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Worker pinned under 7-ton hammer after crane cable snapped

A 41-year-old construction worker was seriously injured at a commercial construction site near 126th Street and 82nd Avenue in Kew Gardens, Queens earlier this month, as reported by New York Daily News. At around 10:20am on Wednesday April 5th, the cable attaching an I-beam to the crawler crane snapped, and the load fell on the worker's lower legs, pinning him underneath it.

The I-beam weighed 7 tons and was being used as a hammer to drill steel sheeting into the ground. When the hammer fell, it got caught with some steel sheeting, which prevented the construction worker from baring the full weight of the hammer.

Firefighters and paramedics rushed to the scene. Using rope and a hoist to stabilize the fallen hammer, firefighters then dug underneath the worker, giving him space to slide out. While the worker was conscious throughout the process, he is reported to be in serious condition and was taken by the ambulance to Jamaica hospital.

We wish him a full and speedy recovery after this traumatic incident.

This accident and other tragic ones highlight the necessity for greater crane safety. Unfortunately, a number of crane accidents that result in deaths and serious injuries happen when the cable snaps and the load falls on workers and bystanders.

In November of last year, there was yet another crane accident in Queens - a deadly one. At around 12:10pm on November 22, an I-beam - this one weighing 6,500 pounds - became loose and fell from the fourth floor of a residential housing complex. The accident resulted in the tragic deaths of two construction workers.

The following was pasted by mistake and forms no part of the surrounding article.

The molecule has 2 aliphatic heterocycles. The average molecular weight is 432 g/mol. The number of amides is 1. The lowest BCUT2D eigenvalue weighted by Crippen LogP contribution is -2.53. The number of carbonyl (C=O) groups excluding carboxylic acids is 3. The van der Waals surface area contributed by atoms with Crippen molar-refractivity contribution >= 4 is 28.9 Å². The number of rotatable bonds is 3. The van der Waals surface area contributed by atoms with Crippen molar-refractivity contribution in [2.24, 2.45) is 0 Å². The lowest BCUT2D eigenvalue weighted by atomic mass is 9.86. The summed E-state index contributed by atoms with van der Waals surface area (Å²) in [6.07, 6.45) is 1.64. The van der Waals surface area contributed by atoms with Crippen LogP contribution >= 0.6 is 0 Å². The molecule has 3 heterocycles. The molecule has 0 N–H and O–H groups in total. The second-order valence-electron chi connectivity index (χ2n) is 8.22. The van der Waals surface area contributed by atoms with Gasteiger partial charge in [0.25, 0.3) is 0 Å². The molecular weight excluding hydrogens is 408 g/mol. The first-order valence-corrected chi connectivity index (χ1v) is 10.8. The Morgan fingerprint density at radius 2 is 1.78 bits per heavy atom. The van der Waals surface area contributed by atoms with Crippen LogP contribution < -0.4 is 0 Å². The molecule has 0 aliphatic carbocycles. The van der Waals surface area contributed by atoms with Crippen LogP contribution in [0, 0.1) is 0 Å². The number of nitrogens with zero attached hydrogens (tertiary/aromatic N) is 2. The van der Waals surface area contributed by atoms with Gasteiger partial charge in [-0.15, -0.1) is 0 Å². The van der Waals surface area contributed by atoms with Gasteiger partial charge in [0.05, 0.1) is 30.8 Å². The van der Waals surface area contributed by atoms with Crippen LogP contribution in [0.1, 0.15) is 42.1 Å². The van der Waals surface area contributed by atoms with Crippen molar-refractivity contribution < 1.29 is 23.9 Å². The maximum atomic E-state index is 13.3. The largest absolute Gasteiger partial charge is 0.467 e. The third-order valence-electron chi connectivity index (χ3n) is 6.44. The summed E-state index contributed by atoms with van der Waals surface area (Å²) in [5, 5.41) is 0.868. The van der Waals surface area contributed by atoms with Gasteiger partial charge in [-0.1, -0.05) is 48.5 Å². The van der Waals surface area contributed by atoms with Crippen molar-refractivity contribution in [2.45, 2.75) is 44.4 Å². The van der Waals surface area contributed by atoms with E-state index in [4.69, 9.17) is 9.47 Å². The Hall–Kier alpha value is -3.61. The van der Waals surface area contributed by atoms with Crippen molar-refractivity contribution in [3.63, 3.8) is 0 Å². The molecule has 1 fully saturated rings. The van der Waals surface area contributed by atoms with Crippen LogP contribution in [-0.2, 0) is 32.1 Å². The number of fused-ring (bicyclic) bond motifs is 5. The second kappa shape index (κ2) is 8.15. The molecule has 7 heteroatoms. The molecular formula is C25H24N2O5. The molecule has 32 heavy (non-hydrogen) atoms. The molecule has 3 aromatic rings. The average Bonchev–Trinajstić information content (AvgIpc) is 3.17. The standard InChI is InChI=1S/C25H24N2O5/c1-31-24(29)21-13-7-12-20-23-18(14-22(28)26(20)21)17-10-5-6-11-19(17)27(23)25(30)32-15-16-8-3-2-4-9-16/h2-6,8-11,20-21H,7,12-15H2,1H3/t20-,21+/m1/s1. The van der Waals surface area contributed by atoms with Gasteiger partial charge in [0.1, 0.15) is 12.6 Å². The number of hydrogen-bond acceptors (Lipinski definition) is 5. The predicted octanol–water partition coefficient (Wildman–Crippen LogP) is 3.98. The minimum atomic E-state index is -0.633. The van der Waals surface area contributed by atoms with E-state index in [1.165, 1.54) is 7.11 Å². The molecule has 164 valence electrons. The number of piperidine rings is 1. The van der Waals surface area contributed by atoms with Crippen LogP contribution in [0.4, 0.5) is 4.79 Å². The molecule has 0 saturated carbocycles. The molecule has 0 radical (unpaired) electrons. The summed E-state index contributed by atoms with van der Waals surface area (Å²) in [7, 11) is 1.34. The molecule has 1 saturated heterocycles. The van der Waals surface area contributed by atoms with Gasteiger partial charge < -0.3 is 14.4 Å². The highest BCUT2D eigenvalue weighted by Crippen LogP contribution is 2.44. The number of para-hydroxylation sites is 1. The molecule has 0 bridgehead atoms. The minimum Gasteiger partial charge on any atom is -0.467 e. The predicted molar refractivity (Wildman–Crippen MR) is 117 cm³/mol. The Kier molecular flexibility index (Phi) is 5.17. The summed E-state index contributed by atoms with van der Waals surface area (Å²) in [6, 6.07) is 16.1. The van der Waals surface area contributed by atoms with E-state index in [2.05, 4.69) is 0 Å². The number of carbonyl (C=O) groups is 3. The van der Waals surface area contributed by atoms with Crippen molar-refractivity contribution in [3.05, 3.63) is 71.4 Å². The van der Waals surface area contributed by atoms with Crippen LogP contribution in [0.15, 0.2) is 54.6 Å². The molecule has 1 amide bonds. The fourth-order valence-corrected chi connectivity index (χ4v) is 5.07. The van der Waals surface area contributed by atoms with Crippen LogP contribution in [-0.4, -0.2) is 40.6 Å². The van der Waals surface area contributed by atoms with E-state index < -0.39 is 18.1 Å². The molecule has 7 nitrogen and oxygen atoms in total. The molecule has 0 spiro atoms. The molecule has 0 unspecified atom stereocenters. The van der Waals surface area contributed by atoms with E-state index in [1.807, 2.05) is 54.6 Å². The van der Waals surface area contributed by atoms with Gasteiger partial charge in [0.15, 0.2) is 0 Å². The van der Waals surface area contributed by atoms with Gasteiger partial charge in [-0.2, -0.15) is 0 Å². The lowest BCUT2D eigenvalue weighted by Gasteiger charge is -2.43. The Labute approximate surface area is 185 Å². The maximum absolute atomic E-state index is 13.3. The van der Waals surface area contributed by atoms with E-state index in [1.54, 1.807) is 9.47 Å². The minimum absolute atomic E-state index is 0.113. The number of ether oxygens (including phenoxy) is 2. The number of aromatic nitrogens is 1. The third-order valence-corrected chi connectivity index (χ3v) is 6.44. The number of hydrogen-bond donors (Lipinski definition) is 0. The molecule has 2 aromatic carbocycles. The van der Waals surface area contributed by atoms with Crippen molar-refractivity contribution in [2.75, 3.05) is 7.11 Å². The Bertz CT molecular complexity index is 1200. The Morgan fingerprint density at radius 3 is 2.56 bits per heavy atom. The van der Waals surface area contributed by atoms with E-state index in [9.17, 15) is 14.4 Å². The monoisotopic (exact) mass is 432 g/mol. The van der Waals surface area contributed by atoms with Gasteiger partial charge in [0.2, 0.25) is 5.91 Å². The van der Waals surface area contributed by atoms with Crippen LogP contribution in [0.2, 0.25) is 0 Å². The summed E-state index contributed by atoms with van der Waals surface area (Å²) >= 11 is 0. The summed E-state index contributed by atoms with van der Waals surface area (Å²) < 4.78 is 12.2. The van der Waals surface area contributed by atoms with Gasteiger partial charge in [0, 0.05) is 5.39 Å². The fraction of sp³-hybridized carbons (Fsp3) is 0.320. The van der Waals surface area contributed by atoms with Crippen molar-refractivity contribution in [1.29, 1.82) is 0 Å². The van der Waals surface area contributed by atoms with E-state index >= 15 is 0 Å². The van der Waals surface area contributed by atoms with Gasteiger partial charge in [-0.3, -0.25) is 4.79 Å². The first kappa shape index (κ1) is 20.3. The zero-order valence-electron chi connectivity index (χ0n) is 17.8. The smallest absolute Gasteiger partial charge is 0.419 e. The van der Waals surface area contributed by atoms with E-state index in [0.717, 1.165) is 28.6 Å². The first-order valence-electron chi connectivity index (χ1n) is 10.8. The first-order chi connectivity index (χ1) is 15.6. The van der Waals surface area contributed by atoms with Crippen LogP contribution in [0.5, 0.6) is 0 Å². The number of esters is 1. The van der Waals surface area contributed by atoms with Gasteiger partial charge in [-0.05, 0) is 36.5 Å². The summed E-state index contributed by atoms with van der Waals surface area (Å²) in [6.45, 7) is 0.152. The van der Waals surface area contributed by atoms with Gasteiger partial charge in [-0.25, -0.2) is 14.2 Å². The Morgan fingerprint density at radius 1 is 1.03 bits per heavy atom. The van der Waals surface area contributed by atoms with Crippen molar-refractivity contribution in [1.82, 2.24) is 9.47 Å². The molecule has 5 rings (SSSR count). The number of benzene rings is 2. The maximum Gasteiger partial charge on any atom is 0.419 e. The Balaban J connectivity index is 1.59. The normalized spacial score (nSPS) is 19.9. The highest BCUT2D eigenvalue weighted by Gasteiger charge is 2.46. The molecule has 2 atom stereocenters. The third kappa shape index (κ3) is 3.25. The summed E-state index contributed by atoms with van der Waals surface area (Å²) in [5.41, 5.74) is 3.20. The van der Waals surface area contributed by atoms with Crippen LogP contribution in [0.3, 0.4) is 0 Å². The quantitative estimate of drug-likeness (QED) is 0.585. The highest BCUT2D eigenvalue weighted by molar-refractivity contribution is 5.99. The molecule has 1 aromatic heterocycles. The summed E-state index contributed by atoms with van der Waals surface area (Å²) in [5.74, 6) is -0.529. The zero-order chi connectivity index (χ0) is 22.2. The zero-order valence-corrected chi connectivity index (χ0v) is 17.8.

One worker who was an eyewitness described the horrifying scene, "The cable snapped, broke, and two guys got stuck and then got caught in the middle of the beam."

On May 31, 2015, a crane hauling an air condition unit in midtown Manhattan dropped the load, tragically injuring ten people in the process. The fallen air conditioner smashed parts of the building before landing on the ground. The cause of the accident? The cable holding the AC unit broke.

Cranes often need to lift extremely heavy loads. Should the cable holding the load snap, it can result in catastrophic consequences to workers and bystanders, as evidenced by these previous incidents.

The Occupational Safety and Health Administration (OSHA) sets certain guidelines for crane and wire safety. According to OSHA Regulation 1926.1413(a)(1), a qualified person must conduct a visual inspection before each shift: "The inspection must consist of observation of wire ropes (running and standing) that are likely to be in use during the shift for apparent deficiencies...."

In this recent Queens incident, it is unknown if the machinery and cables were properly inspected prior to use. If the employer and other parties were negligent in maintaining the equipment, the injured worker may be entitled to financial compensation for his pain and suffering, lost wages, and medical bills.

To learn more about accidents on construction sites, visit the Construction Accidents Help section of our site. The injury attorneys at Block O'Toole & Murphy are experienced in representing clients in workplace accidents and have attained 3 of the Top 5 Construction Settlements in all of New York State in 2016, as reported by New York Law Journal.

If you suffered an injury on the job and would like to speak with an attorney about your options, please call 212-736-5300 for a free, no-obligation consultation.